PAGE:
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Posted: 2:32 PM- HUNTINGTON -- More setbacks were reported today for efforts to rescue six miners trapped for the past 10 days in central Utah's Crandall Canyon Mine.
Richard Stickler, assistant secretary for Labor over the federal Mine Safety and Health Administration, said a third bore hole had punched through to a cavity where the miners are believed to be. However, initial efforts to drop a microphone into the space failed.
Stickler said it was learned the drill bit had "drifted" as it approached the cavity, and redrilling has resulted in a "bend" in the final stretch of the 1,415-foot-deep hole.
"We attempted to lower a microphone [but] couldn't get it all the way down to the mine seam," he said. "... [We] could get no closer than 20 feet of the [cavity] roof line."
As of early afternoon, efforts were focusing on pulling out the drill apparatus in order to attempt to lower a video camera into the bore hole, a process expected to take several hours.
It was unclear why a camera could be lowered, but a microphone could not.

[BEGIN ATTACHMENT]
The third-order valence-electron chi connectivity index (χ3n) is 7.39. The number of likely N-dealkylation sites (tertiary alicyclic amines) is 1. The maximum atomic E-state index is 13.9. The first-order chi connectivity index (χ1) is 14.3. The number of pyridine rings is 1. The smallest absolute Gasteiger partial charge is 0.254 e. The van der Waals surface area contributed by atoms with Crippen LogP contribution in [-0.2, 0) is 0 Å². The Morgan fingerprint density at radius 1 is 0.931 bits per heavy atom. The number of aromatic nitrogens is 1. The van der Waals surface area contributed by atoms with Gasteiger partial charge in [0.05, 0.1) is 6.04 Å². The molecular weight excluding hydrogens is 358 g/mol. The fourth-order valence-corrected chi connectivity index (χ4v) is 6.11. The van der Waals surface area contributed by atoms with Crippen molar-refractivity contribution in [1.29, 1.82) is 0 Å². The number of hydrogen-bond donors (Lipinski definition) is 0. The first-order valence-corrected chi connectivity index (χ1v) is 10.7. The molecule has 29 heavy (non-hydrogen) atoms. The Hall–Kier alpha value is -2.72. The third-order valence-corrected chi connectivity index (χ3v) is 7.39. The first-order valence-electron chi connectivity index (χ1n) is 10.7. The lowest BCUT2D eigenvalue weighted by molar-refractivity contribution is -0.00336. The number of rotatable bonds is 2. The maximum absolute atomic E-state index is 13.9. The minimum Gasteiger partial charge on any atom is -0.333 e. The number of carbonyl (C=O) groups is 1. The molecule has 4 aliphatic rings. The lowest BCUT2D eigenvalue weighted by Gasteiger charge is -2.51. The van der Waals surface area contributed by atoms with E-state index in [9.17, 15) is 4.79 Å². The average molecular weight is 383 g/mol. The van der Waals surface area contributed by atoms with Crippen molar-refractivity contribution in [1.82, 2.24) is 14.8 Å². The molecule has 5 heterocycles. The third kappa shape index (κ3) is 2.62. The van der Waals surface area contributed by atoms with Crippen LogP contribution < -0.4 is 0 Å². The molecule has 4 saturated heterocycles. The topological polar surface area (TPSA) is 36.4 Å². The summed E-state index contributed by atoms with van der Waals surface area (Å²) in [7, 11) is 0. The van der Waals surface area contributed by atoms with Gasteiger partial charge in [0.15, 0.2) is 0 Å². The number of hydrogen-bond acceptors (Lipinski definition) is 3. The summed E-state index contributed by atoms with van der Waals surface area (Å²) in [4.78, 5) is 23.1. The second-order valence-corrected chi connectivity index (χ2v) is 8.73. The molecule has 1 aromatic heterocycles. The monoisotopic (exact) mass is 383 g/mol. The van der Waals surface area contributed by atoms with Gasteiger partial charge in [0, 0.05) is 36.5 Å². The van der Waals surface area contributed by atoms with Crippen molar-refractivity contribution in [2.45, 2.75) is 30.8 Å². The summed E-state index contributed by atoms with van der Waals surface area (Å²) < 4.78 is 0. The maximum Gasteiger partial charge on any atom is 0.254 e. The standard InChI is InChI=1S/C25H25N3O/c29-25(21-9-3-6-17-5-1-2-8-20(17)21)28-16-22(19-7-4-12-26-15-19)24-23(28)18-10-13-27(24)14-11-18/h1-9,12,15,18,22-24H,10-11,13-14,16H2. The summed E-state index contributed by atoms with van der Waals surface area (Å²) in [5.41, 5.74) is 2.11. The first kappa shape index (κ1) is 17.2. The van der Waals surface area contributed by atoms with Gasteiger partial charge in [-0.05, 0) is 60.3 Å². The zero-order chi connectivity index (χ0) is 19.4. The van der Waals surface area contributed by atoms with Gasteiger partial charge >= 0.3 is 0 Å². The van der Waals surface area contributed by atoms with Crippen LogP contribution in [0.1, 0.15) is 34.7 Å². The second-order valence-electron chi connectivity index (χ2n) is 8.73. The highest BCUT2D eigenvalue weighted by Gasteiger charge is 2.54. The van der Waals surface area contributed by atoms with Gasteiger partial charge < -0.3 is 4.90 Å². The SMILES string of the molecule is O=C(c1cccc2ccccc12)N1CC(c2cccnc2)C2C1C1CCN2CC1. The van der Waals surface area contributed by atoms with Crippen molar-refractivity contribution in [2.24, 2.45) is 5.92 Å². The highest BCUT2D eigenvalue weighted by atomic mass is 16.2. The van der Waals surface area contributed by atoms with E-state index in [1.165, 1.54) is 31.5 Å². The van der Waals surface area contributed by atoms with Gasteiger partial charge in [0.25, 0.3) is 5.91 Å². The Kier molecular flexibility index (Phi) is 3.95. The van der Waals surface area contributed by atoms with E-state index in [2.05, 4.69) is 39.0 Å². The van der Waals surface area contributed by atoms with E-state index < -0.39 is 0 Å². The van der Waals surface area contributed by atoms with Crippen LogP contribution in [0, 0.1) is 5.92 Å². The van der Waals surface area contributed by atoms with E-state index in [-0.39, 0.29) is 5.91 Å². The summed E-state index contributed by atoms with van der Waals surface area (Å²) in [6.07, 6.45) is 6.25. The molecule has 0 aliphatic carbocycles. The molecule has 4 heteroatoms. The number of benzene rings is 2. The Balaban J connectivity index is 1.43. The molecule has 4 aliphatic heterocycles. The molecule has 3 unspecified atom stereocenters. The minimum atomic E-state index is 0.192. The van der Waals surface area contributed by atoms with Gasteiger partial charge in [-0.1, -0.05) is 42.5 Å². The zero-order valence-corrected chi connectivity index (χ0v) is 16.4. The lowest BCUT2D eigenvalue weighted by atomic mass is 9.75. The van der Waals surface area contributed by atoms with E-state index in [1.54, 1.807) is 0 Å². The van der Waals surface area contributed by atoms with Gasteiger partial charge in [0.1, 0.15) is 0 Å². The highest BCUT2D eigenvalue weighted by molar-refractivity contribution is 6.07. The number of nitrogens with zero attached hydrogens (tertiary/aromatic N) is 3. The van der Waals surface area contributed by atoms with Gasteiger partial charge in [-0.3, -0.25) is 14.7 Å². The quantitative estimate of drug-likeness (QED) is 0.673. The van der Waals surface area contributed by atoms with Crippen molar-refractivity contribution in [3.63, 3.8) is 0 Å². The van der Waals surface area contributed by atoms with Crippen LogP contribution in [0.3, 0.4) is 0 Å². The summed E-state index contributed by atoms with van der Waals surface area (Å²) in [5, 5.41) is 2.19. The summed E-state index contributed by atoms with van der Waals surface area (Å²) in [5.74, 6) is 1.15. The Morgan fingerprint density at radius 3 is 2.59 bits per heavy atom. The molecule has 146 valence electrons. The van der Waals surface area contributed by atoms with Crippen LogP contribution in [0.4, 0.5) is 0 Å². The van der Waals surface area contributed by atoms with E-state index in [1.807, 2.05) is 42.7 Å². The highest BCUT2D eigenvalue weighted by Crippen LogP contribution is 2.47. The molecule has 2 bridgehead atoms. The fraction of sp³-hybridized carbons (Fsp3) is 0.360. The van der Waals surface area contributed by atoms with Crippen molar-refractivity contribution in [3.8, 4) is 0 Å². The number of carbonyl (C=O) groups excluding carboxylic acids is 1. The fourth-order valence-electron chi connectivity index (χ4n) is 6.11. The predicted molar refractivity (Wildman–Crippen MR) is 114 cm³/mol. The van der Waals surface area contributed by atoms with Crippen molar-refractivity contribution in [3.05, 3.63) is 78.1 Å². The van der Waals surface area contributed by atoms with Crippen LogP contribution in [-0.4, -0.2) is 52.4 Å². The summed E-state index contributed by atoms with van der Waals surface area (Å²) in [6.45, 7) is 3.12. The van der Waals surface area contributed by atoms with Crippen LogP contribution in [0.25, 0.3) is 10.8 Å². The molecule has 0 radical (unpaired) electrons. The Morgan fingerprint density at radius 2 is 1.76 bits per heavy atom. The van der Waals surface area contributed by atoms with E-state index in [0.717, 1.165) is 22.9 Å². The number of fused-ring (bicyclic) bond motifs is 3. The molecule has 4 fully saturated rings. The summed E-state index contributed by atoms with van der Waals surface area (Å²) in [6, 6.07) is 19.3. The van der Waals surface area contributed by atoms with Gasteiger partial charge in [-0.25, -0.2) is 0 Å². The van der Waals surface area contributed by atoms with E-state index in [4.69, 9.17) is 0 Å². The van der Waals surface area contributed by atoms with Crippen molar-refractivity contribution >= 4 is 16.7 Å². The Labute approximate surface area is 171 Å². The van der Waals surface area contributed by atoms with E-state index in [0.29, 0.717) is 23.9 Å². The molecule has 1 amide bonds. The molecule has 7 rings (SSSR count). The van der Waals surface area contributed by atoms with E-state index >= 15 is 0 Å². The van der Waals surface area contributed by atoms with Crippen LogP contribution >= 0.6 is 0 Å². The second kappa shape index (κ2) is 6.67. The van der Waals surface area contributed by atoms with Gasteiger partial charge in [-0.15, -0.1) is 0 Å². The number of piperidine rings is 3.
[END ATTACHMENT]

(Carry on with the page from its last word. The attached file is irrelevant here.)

In the meantime, efforts to dig through to the area that caved in 10 days ago from a parallel shaft continued to make agonizingly slow progress.
Stickler said that effort advanced only 90 feet overnight due to delays caused by seismic activity that triggered a minor sloughing of debris that damaged a continuous mining machine.
That machine was repaired in two to three hours, but nonetheless hampered crews underground. It still could take several more days for that effort to punch through to the targeted cavity, Stickler said.
Mine co-owner Robert Murray acknowledged the setbacks, but insisted chances remain good that the six miners are alive -- although there has been no word from them since the 3 a.m. cave-in on Aug. 6.
"The [cavity] roof is intact, there's been no falls from the seismic activity [and] there's plenty of water [and] plenty of void space ... for them to remain alive," he said.